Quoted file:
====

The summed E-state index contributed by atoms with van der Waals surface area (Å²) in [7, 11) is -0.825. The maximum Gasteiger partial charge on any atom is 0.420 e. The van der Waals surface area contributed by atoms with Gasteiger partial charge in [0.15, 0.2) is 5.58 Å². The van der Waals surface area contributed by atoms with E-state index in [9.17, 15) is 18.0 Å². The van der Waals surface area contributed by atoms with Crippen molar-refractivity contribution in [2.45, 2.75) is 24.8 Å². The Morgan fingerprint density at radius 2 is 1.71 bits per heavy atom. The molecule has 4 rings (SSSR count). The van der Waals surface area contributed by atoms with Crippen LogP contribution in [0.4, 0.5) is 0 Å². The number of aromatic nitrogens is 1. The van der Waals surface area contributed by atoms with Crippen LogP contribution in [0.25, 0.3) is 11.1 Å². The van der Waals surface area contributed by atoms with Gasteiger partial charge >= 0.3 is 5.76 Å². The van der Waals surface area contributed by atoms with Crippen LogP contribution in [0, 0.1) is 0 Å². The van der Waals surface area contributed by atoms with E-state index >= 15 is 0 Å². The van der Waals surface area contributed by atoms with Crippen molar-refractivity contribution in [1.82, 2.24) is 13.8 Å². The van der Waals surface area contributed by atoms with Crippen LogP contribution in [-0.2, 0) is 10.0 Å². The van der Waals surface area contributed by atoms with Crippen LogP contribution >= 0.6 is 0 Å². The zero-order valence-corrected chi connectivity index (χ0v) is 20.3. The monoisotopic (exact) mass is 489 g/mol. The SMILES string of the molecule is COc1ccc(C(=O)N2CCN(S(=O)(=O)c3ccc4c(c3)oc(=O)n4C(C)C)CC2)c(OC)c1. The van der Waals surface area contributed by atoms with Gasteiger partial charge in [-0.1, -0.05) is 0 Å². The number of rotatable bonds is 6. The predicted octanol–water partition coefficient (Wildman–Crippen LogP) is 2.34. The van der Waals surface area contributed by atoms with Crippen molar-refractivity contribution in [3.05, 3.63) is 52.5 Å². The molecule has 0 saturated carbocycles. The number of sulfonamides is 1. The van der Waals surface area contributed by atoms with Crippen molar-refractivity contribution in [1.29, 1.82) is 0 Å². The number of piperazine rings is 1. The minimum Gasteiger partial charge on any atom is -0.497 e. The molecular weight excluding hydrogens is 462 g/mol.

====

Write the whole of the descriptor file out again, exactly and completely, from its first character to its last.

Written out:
The summed E-state index contributed by atoms with van der Waals surface area (Å²) in [7, 11) is -0.825. The maximum Gasteiger partial charge on any atom is 0.420 e. The van der Waals surface area contributed by atoms with Gasteiger partial charge in [0.15, 0.2) is 5.58 Å². The van der Waals surface area contributed by atoms with E-state index in [9.17, 15) is 18.0 Å². The van der Waals surface area contributed by atoms with Crippen molar-refractivity contribution in [2.45, 2.75) is 24.8 Å². The Morgan fingerprint density at radius 2 is 1.71 bits per heavy atom. The molecule has 4 rings (SSSR count). The van der Waals surface area contributed by atoms with Crippen LogP contribution in [0.4, 0.5) is 0 Å². The number of aromatic nitrogens is 1. The van der Waals surface area contributed by atoms with Crippen LogP contribution in [0.25, 0.3) is 11.1 Å². The van der Waals surface area contributed by atoms with Gasteiger partial charge >= 0.3 is 5.76 Å². The van der Waals surface area contributed by atoms with Crippen LogP contribution in [0, 0.1) is 0 Å². The van der Waals surface area contributed by atoms with E-state index >= 15 is 0 Å². The van der Waals surface area contributed by atoms with Crippen molar-refractivity contribution in [1.82, 2.24) is 13.8 Å². The van der Waals surface area contributed by atoms with Crippen LogP contribution in [-0.2, 0) is 10.0 Å². The van der Waals surface area contributed by atoms with Crippen LogP contribution >= 0.6 is 0 Å². The zero-order valence-corrected chi connectivity index (χ0v) is 20.3. The monoisotopic (exact) mass is 489 g/mol. The SMILES string of the molecule is COc1ccc(C(=O)N2CCN(S(=O)(=O)c3ccc4c(c3)oc(=O)n4C(C)C)CC2)c(OC)c1. The van der Waals surface area contributed by atoms with Gasteiger partial charge in [-0.1, -0.05) is 0 Å². The number of rotatable bonds is 6. The predicted octanol–water partition coefficient (Wildman–Crippen LogP) is 2.34. The van der Waals surface area contributed by atoms with Crippen molar-refractivity contribution in [3.05, 3.63) is 52.5 Å². The molecule has 0 saturated carbocycles. The number of sulfonamides is 1. The van der Waals surface area contributed by atoms with Crippen molar-refractivity contribution in [1.29, 1.82) is 0 Å². The number of piperazine rings is 1. The minimum Gasteiger partial charge on any atom is -0.497 e. The molecular weight excluding hydrogens is 462 g/mol.